Claiming Compensation If An Employer Breached Data Protection

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Can I Sue My Employer For An Accidental Data Breach At Work?

By Lewis Cobain. Last Updated 20th December 2023. In this guide, we talk about what steps to take if an employer breached data protection and it caused you harm. We discuss what steps you can take, including how you can prove a personal data breach claim. We also discuss how a solicitor could help you claim for harm caused by a data protection breach.

If you have any questions about what to do if your employer breached data protection and the breach included your personal data, get in touch with our advisors. To contact us:

accidental data breach at work

What to do if your employer breached data protection

Select A Section

  1. Can I Claim For An Accidental Data Breach At Work?
  2. What Is Personal Data?
  3. Examples Of Employer Data Breaches
  4. How Can I Prove A Claim For An Accidental Data Breach At Work?
  5. Employer Breached Data Protection Compensation Payouts
  6. Breach Of Data Protection In The Workplace – Get In Touch For No Win No Fee Legal Help
  7. Check out this short video below which summaries our guide:

Can I Claim For An Accidental Data Breach At Work?

Your personal data is protected under the Data Protection Act 2018 (DPA) and the UK General Data Protection Regulation (UK GDPR). These two pieces of legislation set out the responsibilities of a data controller, who decides how and why your data is used, and a data processor, who processes the data on the controller’s behalf. Your employer may play both roles.

If either the data controller or processor failed to adhere to these pieces of legislation, it could potentially lead to an accidental data breach at work. A personal data breach occurs when the availability, confidentiality, or integrity of your personal data is compromised in a security incident.

Article 82 of the UK GDPR sets out the eligibility criteria that need to be met in order to begin a personal data breach claim:

  • The breach of data protection at work must have occurred because the data controller or processor failed to adhere to the data protection legislation.
  • Your personal data must have been compromised in the breach.
  • You must have suffered financial harm and/or emotional harm as a result of the breach of your personal data.

In addition to meeting the eligibility criteria listed above, you must start your data breach claim before the time limit expires. For most data breach claims, this is generally six years. However, this is reduced to one year if you are claiming against a public body. 

Speak with an advisor from our team today to discuss your eligibility for data breach compensation. Or, read on to learn more about the personal data breach claims process.

What Is Personal Data?

You may wish to know what personal data could be compromised should an employer data breach occur. Firstly, personal data is information that can identify you as the data subject.

When you ask, “my employer has lost my personal data; what was compromised?” you may like to see examples. Personal data that your employer may have on file could include your:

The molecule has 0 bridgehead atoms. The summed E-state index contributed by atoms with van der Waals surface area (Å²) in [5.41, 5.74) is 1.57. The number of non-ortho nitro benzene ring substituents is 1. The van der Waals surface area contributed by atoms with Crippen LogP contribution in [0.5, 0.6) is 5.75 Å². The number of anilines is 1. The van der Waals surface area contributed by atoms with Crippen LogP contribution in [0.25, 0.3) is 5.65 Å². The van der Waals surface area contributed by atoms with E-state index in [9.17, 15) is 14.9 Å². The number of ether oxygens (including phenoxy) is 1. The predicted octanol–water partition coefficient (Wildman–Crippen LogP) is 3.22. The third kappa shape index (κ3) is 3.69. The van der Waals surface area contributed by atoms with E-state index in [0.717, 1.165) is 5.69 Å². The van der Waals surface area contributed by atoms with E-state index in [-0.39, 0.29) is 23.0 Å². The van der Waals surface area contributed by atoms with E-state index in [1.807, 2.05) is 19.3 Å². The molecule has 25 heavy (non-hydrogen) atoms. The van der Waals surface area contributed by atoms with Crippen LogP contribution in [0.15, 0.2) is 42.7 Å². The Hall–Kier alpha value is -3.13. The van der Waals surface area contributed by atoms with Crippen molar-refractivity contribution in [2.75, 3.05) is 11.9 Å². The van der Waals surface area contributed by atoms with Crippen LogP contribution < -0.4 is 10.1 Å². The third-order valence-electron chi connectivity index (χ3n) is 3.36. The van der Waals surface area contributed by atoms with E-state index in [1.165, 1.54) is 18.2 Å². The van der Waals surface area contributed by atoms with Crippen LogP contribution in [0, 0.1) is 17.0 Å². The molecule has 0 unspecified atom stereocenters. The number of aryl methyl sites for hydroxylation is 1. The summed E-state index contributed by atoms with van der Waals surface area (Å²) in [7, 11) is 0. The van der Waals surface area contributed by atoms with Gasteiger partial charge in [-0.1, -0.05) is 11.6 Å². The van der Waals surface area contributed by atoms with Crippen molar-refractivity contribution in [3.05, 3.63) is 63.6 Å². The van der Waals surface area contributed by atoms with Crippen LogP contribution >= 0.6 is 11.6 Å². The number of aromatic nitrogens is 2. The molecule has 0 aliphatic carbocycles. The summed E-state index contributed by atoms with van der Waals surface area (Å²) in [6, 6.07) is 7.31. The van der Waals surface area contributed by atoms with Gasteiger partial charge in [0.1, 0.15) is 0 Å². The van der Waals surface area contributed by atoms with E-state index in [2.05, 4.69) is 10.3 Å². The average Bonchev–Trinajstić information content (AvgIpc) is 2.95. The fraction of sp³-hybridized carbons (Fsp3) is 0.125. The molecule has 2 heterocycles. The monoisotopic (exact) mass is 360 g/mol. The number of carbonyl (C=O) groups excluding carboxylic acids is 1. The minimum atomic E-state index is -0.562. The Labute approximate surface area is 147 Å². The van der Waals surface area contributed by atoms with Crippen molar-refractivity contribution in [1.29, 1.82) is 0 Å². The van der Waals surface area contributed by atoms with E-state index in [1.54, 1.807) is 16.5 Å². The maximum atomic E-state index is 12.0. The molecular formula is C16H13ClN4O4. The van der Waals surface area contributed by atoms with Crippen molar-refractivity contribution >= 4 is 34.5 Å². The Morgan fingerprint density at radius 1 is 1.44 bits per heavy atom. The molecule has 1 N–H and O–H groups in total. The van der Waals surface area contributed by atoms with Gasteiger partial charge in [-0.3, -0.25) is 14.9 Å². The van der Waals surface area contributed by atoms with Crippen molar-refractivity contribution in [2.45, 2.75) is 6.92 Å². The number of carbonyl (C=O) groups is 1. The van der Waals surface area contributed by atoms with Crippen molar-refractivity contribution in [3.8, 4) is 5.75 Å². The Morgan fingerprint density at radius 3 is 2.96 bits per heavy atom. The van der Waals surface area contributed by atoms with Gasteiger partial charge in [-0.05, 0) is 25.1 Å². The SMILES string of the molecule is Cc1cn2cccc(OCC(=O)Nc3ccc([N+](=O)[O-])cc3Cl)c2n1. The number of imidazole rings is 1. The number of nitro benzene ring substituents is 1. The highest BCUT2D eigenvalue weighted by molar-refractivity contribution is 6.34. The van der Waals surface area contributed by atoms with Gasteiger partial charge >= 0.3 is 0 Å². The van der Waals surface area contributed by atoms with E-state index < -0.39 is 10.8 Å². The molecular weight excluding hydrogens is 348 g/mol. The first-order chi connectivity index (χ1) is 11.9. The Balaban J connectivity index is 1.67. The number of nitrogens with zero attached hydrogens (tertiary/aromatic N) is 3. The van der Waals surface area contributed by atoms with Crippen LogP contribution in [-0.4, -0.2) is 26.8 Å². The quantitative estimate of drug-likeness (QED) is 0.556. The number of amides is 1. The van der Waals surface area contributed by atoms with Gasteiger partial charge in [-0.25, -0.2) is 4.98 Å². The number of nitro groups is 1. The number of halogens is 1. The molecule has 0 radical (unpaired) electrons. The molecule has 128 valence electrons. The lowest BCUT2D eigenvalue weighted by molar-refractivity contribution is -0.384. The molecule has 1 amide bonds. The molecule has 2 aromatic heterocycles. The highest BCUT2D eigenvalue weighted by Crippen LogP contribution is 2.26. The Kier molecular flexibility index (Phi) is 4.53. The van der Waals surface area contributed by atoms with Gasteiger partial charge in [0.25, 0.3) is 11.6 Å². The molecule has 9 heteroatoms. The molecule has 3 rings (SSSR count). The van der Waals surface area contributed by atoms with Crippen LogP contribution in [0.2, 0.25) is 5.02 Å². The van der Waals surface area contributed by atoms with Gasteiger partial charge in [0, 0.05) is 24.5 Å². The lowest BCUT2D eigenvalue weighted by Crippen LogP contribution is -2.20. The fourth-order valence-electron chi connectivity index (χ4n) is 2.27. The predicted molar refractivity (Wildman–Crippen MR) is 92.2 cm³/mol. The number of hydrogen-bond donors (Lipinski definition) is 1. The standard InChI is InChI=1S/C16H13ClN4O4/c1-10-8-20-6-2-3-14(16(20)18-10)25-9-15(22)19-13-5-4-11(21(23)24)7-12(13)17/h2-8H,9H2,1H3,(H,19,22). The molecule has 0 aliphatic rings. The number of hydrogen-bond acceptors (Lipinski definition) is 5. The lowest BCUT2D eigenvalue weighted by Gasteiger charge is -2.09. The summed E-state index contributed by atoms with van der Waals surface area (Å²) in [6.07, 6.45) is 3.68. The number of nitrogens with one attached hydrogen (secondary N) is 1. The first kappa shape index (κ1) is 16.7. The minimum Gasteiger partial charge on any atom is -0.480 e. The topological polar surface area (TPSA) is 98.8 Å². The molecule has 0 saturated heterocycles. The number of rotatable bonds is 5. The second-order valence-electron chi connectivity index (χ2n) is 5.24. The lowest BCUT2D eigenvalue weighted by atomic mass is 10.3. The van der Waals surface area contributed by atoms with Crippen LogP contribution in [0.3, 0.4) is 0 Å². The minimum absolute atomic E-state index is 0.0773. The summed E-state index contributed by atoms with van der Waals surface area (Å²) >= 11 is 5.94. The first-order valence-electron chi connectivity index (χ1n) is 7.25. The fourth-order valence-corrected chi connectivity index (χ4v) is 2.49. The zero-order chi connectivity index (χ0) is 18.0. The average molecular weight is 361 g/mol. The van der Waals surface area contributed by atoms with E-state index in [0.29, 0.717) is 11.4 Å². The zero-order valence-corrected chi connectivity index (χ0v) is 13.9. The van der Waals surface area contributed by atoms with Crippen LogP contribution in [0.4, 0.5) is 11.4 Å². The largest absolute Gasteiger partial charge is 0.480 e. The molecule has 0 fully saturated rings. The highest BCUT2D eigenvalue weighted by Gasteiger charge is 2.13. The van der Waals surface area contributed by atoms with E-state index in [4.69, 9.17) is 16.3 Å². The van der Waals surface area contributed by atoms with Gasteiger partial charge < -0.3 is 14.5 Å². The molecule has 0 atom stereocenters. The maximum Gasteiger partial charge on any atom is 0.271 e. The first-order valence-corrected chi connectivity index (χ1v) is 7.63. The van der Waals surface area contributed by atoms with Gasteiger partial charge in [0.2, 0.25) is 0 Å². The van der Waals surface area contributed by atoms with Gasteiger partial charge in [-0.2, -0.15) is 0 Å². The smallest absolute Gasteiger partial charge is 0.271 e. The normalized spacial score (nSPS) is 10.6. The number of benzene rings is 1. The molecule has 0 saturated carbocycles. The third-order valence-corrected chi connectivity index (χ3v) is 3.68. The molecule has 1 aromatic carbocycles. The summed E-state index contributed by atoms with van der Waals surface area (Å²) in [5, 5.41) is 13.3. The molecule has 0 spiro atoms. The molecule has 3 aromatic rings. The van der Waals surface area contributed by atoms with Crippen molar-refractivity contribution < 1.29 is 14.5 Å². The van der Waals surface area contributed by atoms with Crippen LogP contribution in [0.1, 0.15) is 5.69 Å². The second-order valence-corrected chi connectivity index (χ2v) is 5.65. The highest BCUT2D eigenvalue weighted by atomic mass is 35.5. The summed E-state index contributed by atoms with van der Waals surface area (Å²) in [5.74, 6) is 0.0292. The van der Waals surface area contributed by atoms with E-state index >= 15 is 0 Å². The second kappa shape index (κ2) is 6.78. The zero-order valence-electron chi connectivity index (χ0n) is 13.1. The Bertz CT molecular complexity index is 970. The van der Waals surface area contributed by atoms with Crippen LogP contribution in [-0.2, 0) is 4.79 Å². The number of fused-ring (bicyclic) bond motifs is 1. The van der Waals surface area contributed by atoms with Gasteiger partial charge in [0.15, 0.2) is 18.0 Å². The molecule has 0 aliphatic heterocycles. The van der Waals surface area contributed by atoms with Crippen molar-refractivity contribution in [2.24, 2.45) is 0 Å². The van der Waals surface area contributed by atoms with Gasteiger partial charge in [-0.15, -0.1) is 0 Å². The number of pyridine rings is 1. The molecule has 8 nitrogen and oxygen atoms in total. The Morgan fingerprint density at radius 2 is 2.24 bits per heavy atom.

• Name
  • Address
  • Phone number
  • Personal email address, but not an email address connected to the company you work for. For example, is not considered personal data.
  • National insurance number

Some personal data that may be included with your employment records could be considered special category data. This is data that is sensitive in nature and therefore given additional protections under the UK GDPR. Special category data that may be included in employment records includes:

  • Racial or ethnic background.
  • Religious or philosophical beliefs.
  • Medical information. For example, if you told your employer of a disability so they could make reasonable adjustments to allow you to carry out your work duties.

If a lost or stolen device contains employment records with any of the personal data listed above, it could be considered a data breach. Additionally, if your employer sends a mass email using personal rather than company email addresses and fails to use the blind carbon copy (BCC) feature to conceal the addresses from each other, it could also be considered a data breach.

If the loss of your personal data by your employer caused you harm, whether financial or emotional, call our advisors. They’re available with free legal advice 24/7.

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Claim Compensation For An Employer Data Breach

Examples Of Personal Data Breaches

You might be wondering how a personal data breach could occur. As we’ve already mentioned, a breach in data protection laws alone is not enough to start a compensation claim; you must also be able to prove that the breach included your personal data, and that it caused you harm.

Some examples of employer data breaches that could lead to a compensation claim include:

  • If your employer stored files that contained your personal data in an unlocked filing cabinet, then other employees could access this data, causing you financial or emotional harm.
  • If company devices such as laptops or phones are not password protected, this could lead to thieves accessing your personal data.
  • If your employer were to send out an email containing your personal data to the wrong email address, this could lead to significant financial or emotional harm.

These are just a few examples of how a workplace data breach could occur. To learn more about data breach claims, or to find out if you could claim for a workplace data breach, contact our team of advisors today.

How Can I Prove A Claim For An Accidental Data Breach At Work?

If you want to sue your employer for a breach of confidentiality, then you need evidence to do so. Gathering and presenting this evidence is part of the claims process.

Here are some examples of evidence that could help support your claim if you’ve suffered due to a data protection breach at work:

  • Correspondence – Whether you are informed of a data breach via email or written letter, make sure to keep a copy. If you are informed verbally, request that you are given the information in writing too.
  • Financial records/bank statements – Your workplace may have information pertaining to your bank account. If so, the breach could result in unusual and unauthorised transactions leaving your account.